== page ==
Founded in 1977, the American Composers Orchestra is the world's only orchestra dedicated exclusively to performing symphonic works by American composers. Through its concert series at Carnegie Hall, recordings, radio broadcasts, educational programs, new music reading sessions, and commissions, ACO identifies today's brightest emerging composers, champions this country's prominent established composers as well as those lesser-known, and increases regional and national awareness of the infinite varieties—stylistic, geographic, and ethnic—of American orchestral music. The Orchestra has programmed 400 works by 343 American composers, including 108 world premieres and 87 commissions, generating more new American Symphonic works than any other orchestra. Recordings by ACO are available on ARGO, CRI, ECM, Point, MusicMasters, Tzadik, and New World Records.

In addition to the support of the Helen F. Whitaker Fund, the new music readings are made possible with funds from Chase Manhattan Bank, the Jephson Educational Trust, Mary Duke Biddle Foundation, and the National Endowment for the Arts. Major support of the American Composers Orchestra is from Alliance Capital Management L.P., Mr. Thomas Buckner, the Mary Flagler Cary Charitable Trust, Booth Ferris Foundation, The Aaron Copland Fund for Music, Geraldine C. and Emory M. Ford Foundation, Mr. Francis Goelet, the Horace W. Goldsmith Foundation, Andrew W. Mellon Foundation, J.P. Morgan & Co., the Virgil Thomson Foundation, and the Helen F. Whitaker Fund. ACO programs are also made possible with public funds from the National Endowment for the Arts, the New York State Council on the Arts, a state agency, and the New York City Department of Cultural Affairs.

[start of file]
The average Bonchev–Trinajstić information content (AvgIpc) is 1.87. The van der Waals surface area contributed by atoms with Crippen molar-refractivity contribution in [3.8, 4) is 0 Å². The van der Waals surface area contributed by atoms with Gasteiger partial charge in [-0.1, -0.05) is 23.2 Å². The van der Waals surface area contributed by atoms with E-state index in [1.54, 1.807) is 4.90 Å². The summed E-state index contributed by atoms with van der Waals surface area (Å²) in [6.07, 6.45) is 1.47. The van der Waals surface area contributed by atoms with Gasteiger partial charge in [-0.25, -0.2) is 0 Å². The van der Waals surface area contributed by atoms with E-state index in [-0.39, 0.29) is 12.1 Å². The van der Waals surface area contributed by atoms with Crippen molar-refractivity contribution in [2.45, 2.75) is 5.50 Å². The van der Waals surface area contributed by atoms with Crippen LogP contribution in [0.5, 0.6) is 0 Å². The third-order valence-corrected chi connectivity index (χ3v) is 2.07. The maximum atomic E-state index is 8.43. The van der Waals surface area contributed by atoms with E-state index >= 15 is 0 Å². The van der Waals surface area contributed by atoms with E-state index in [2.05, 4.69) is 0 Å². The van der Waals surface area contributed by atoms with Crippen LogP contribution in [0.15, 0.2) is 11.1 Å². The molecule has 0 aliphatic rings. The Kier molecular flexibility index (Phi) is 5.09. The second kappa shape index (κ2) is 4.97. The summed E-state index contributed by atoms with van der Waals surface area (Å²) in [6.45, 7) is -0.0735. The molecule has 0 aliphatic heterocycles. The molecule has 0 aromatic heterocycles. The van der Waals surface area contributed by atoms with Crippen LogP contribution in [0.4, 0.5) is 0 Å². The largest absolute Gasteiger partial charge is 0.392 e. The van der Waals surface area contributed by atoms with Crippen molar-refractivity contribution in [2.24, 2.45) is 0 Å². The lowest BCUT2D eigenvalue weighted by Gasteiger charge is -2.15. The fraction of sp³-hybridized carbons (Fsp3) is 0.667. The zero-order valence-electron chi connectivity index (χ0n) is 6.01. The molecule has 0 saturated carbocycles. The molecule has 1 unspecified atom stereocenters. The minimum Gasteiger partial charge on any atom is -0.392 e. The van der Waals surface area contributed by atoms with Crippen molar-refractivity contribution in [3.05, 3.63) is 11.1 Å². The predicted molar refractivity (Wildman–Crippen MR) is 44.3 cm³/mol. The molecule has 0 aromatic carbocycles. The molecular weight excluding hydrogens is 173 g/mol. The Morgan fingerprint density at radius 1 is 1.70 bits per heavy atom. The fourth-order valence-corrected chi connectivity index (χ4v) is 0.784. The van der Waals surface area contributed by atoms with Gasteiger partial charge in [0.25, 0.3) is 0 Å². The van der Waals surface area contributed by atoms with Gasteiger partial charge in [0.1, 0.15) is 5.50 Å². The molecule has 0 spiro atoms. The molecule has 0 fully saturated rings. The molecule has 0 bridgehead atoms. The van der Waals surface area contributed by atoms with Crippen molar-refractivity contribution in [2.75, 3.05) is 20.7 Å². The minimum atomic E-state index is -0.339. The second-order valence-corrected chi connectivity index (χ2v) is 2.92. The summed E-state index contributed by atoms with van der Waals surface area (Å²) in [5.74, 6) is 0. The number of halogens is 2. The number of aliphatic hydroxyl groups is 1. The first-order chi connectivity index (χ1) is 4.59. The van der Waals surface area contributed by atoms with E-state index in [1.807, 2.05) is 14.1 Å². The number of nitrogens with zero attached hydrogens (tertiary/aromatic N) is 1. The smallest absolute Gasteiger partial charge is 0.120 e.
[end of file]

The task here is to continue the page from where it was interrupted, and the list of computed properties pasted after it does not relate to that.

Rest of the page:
The reading sessions are open to the public at no charge. Reservations are required, please call: (212) 977-8495.

About the Composers

Robert Gross

Robert Gross is currently studying at the Manhattan School of Music under Richard Danielpour and David Noon. He previously completed studies at Rice University and at the Oberlin Conservatory of Music. Among the awards and honors that he has received are the ASCAP/Victor Herbert Second Place Award and the National Music Clubs' Student Composers Competition in 1997. That same year, Mr. Gross was a finalist for the ASCAP Grants to Young Composers Award. In 1995, Robert's music was selected for performance by the Cleveland Chamber Symphony for their Young and Emerging Composers Concert.

Carter Pann

Carter Pann is currently working toward a doctoral degree in music at the University of Michigan. He holds an M.M.A from U. of Michigan and a B.M.A from the Eastman School of Music. His works have been performed internationally in such cities as Warsaw, Poland; Manchester, England; Perth, Australia; as well as in several cities in the USA including Boston, Chicago, and New York. In 1997, his piece "Four Orchestral Works" was recorded in Brno, Czech Republic, under the direction of José Serebrier. Mr. Pann has received the New York Youth Symphony's "First Music" commission (1998); the ASCAP Composer's Award ('98,' '96 and '93); the K. Serocki Prize for his Piano Concerto (1998); and first prize in both the Zoltan Kodaly Concours Internationale de Composition and the François D'Albert Concours Internationale de Composition (both in 1997). Mr. Pann's Slalom has been called "a thrill-ride, literally bursting with energy, a real blast!"

Felicia Sandler